By Walter Siegmund (talk) - Own work, CC BY-SA 3.0, https://commons.wikimedia.org/w/index.php?curid=10470719
By Walter Siegmund (talk) – Own work, CC BY-SA 3.0, https://commons.wikimedia.org/w/index.php?curid=10470719

Guest Blogger: Clay Cunningham, Cody WY, Former National Park Superintendent

I am primarily a nymph fisherman. I fish all the well known nymph patterns that many fishermen have used, because aquatic insects in their development stages under water make up the highest percentage of trout food sources. Among my favorites are the stoneflies. Stoneflies require highly oxygenated water and their presence in any stream or river is a bio-indicator that the water is uncontaminated and oxygenated. The oxygenation is a result of swift water absorbing oxygen through its rapid runoff motion. Most stoneflies nymphs breathe through their skin, or through wispy filaments on the side of their segmented body. Therefore, stoneflies cannot survive in motionless water . They cannot absorb oxygen in a motionless environment.

Entomologists estimate there are approximately 600 species of stoneflies in the world, but I am only concerned in this article with several species. I live and fish in the Rocky Mountains of Wyoming, Idaho and Montana. I tie all my stoneflies similar to Randal Kaufmann’s well known pattern, but with some minor modifications which I will explain. Under the water there are several generations of stoneflies developing. Therefore, you should have imitations in different sizes to represent the different stages of molt the insects are going through during the three or four years it takes them to become an adult four-winged Dobson fly..

Most of my stoneflies are tied on 3x and 4x long hooks in sizes 8 to 12, but I also tie some on 6x long hooks in size 6 or 8 to represent the largest stonefly, Pteronarcys californica, the fabled “Salmon” fly. When this Dobson fly hatches, the trout seem to lose any reason they may have had, (Questionable, isn’t it?). Trout feverishly attack almost any form of dry fly representation that might appear to be the P. californica.  And, there are a lot of patterns for this dry fly. Create your own; you almost cannot go wrong if that hatch is in progress.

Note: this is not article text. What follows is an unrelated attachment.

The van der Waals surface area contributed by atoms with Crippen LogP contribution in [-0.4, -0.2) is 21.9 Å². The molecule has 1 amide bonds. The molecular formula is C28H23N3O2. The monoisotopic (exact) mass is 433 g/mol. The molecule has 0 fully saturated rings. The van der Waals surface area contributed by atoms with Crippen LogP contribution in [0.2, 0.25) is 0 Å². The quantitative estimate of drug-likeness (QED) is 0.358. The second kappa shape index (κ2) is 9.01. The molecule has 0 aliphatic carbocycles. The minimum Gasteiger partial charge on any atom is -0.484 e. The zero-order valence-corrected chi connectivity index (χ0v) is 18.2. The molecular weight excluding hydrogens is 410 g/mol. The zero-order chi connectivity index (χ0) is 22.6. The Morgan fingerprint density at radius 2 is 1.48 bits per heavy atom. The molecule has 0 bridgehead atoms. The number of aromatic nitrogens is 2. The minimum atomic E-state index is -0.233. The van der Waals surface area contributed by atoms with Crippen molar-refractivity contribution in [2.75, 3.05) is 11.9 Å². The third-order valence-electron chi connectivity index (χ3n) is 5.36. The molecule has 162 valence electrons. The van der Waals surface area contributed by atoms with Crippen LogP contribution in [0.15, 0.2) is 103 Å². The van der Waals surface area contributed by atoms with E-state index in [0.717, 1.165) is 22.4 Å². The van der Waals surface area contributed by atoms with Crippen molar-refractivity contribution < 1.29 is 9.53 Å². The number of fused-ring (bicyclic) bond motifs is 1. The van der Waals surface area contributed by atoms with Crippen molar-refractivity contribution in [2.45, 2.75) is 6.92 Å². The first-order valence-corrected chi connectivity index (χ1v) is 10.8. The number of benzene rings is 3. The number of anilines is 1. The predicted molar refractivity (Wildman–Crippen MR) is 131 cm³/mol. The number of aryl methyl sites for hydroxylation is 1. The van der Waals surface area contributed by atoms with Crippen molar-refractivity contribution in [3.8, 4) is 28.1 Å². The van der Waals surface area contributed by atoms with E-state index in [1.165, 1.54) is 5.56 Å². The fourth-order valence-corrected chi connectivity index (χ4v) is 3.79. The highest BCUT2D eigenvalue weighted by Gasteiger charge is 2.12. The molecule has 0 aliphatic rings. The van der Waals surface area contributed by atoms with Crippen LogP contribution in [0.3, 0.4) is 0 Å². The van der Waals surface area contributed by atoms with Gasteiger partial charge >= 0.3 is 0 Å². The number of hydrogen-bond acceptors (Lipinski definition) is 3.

Using my slightly modified version of Randall Kaufmann’s stonefly design I carry the pattern in colors of black, golden, brown and olive, and in sizes in 3x, 4x and 6x long on hook sizes from 6 to 12. That is satisfactory for both Eastern and Western rivers and streams. However, I have never cast a 6x long stonefly in the waters of Pennsylvania or the Adirondacks. Perhaps a reader with experience in either of those areas can comment on that.

I recall a visit with Lee Wulff on the Madison River of Yellowstone years ago when he was fishing with a large size 4, 6x long heavily weighted nymph pattern and catching fairly large fish quite consistently. But, that was Yellowstone’s Madison River. To put things in perspective, one of the largest trout I have ever caught was with a small grub worm I tied when I was 16 years old fishing Spring Creek in Pennsylvania.

The modifications I make to Kaufmann’s stone fly design are: I wrap the dubbed body with a grey colored Ostrich herl to represent hellgrammite Trachael gills. I then overlap the top of fly with a narrow piece of appropriate colored nymph skin, dura skin,  or scud back to cover the herl on the top of the fly before creating the segmentation wraps with vinyl rib.

I blended the compleX dubbing colors in a coffee grinder that Kaufmann recommended for his black and the golden hellgrammite for years before I learned that Wapsi sells the recommended colors for Kaufmann’s stoneflies.


  1. Hello,
    Excellent brief article on stoneflies. It’s the primary pattern I use out west.
    Usually with a Zebra Midge dropper…
    I am headed to Idaho next week to fish the Henry’s Fork and was interested
    to know if you have a video or at least some type of picture/recipe of the
    fly you tie? I would like to try your improved version.